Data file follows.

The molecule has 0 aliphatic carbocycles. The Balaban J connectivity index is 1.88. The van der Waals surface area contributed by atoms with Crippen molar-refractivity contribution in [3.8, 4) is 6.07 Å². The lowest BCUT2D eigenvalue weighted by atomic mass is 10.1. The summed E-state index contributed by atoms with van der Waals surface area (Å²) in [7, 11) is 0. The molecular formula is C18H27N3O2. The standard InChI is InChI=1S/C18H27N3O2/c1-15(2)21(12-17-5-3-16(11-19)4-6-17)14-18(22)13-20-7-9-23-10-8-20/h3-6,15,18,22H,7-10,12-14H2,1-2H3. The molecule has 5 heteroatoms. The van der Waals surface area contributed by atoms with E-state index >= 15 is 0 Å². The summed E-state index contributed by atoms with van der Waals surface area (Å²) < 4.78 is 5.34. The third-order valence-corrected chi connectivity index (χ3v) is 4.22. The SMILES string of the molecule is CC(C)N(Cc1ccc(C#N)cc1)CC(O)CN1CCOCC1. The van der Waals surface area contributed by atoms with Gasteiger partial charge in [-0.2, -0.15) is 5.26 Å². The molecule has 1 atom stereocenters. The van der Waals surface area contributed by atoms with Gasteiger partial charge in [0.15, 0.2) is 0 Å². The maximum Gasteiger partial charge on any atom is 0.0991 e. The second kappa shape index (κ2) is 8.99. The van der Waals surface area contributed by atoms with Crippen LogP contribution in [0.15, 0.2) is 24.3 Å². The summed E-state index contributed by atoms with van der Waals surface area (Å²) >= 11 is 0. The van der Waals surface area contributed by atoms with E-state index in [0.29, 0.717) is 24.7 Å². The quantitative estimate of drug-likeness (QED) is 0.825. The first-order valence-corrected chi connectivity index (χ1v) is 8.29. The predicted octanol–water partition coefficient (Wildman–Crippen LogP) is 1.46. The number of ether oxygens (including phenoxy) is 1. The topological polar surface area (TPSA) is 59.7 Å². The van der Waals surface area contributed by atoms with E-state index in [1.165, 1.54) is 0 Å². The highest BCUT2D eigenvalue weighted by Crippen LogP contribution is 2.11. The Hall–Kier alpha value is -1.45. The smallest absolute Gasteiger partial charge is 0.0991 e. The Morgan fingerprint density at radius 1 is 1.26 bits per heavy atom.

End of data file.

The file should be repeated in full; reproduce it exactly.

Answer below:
The molecule has 0 aliphatic carbocycles. The Balaban J connectivity index is 1.88. The van der Waals surface area contributed by atoms with Crippen molar-refractivity contribution in [3.8, 4) is 6.07 Å². The lowest BCUT2D eigenvalue weighted by atomic mass is 10.1. The summed E-state index contributed by atoms with van der Waals surface area (Å²) in [7, 11) is 0. The molecular formula is C18H27N3O2. The standard InChI is InChI=1S/C18H27N3O2/c1-15(2)21(12-17-5-3-16(11-19)4-6-17)14-18(22)13-20-7-9-23-10-8-20/h3-6,15,18,22H,7-10,12-14H2,1-2H3. The molecule has 5 heteroatoms. The van der Waals surface area contributed by atoms with E-state index >= 15 is 0 Å². The summed E-state index contributed by atoms with van der Waals surface area (Å²) < 4.78 is 5.34. The third-order valence-corrected chi connectivity index (χ3v) is 4.22. The SMILES string of the molecule is CC(C)N(Cc1ccc(C#N)cc1)CC(O)CN1CCOCC1. The van der Waals surface area contributed by atoms with Gasteiger partial charge in [-0.2, -0.15) is 5.26 Å². The molecule has 1 atom stereocenters. The van der Waals surface area contributed by atoms with Gasteiger partial charge in [0.15, 0.2) is 0 Å². The maximum Gasteiger partial charge on any atom is 0.0991 e. The second kappa shape index (κ2) is 8.99. The van der Waals surface area contributed by atoms with Crippen LogP contribution in [0.15, 0.2) is 24.3 Å². The summed E-state index contributed by atoms with van der Waals surface area (Å²) >= 11 is 0. The van der Waals surface area contributed by atoms with E-state index in [0.29, 0.717) is 24.7 Å². The quantitative estimate of drug-likeness (QED) is 0.825. The first-order valence-corrected chi connectivity index (χ1v) is 8.29. The predicted octanol–water partition coefficient (Wildman–Crippen LogP) is 1.46. The number of ether oxygens (including phenoxy) is 1. The topological polar surface area (TPSA) is 59.7 Å². The van der Waals surface area contributed by atoms with E-state index in [1.165, 1.54) is 0 Å². The highest BCUT2D eigenvalue weighted by Crippen LogP contribution is 2.11. The Hall–Kier alpha value is -1.45. The smallest absolute Gasteiger partial charge is 0.0991 e. The Morgan fingerprint density at radius 1 is 1.26 bits per heavy atom.